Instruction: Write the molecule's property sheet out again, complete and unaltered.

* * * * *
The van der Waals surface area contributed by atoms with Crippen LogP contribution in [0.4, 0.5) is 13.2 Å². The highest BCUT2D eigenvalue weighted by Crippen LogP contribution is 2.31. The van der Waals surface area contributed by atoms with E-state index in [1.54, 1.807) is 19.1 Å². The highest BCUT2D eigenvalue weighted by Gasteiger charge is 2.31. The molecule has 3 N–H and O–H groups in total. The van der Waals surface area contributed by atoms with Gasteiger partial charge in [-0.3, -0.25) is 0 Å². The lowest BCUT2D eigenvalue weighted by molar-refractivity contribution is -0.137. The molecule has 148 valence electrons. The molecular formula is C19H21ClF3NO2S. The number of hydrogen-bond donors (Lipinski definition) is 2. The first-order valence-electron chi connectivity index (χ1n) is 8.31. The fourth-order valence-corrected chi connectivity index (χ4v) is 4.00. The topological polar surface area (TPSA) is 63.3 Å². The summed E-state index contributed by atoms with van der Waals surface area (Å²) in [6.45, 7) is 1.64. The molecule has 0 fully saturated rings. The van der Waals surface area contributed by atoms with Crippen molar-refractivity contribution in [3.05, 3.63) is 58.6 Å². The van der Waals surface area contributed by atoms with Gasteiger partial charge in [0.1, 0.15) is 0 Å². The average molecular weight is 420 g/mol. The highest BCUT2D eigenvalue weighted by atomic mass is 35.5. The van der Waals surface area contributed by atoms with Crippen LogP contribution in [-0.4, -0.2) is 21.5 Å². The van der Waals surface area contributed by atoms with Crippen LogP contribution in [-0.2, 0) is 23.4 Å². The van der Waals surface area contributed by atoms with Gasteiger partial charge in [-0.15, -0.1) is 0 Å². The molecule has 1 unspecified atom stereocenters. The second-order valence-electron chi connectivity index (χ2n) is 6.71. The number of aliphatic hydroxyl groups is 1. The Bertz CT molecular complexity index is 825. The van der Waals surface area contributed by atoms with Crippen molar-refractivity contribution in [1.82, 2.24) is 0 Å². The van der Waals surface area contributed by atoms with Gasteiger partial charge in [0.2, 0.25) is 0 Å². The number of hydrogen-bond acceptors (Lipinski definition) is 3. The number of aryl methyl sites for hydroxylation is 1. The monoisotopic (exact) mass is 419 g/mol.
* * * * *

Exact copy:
The van der Waals surface area contributed by atoms with Crippen LogP contribution in [0.4, 0.5) is 13.2 Å². The highest BCUT2D eigenvalue weighted by Crippen LogP contribution is 2.31. The van der Waals surface area contributed by atoms with E-state index in [1.54, 1.807) is 19.1 Å². The highest BCUT2D eigenvalue weighted by Gasteiger charge is 2.31. The molecule has 3 N–H and O–H groups in total. The van der Waals surface area contributed by atoms with Gasteiger partial charge in [-0.3, -0.25) is 0 Å². The lowest BCUT2D eigenvalue weighted by molar-refractivity contribution is -0.137. The molecule has 148 valence electrons. The molecular formula is C19H21ClF3NO2S. The number of hydrogen-bond donors (Lipinski definition) is 2. The first-order valence-electron chi connectivity index (χ1n) is 8.31. The fourth-order valence-corrected chi connectivity index (χ4v) is 4.00. The topological polar surface area (TPSA) is 63.3 Å². The summed E-state index contributed by atoms with van der Waals surface area (Å²) in [6.45, 7) is 1.64. The molecule has 0 fully saturated rings. The van der Waals surface area contributed by atoms with Crippen molar-refractivity contribution in [3.05, 3.63) is 58.6 Å². The van der Waals surface area contributed by atoms with Gasteiger partial charge in [0.1, 0.15) is 0 Å². The average molecular weight is 420 g/mol. The highest BCUT2D eigenvalue weighted by atomic mass is 35.5. The van der Waals surface area contributed by atoms with Crippen LogP contribution in [-0.4, -0.2) is 21.5 Å². The van der Waals surface area contributed by atoms with Crippen LogP contribution in [-0.2, 0) is 23.4 Å². The van der Waals surface area contributed by atoms with Gasteiger partial charge in [-0.15, -0.1) is 0 Å². The molecule has 1 unspecified atom stereocenters. The second-order valence-electron chi connectivity index (χ2n) is 6.71. The number of aliphatic hydroxyl groups is 1. The Bertz CT molecular complexity index is 825. The van der Waals surface area contributed by atoms with Crippen molar-refractivity contribution in [1.82, 2.24) is 0 Å². The van der Waals surface area contributed by atoms with Gasteiger partial charge in [0.2, 0.25) is 0 Å². The number of hydrogen-bond acceptors (Lipinski definition) is 3. The number of aryl methyl sites for hydroxylation is 1. The monoisotopic (exact) mass is 419 g/mol.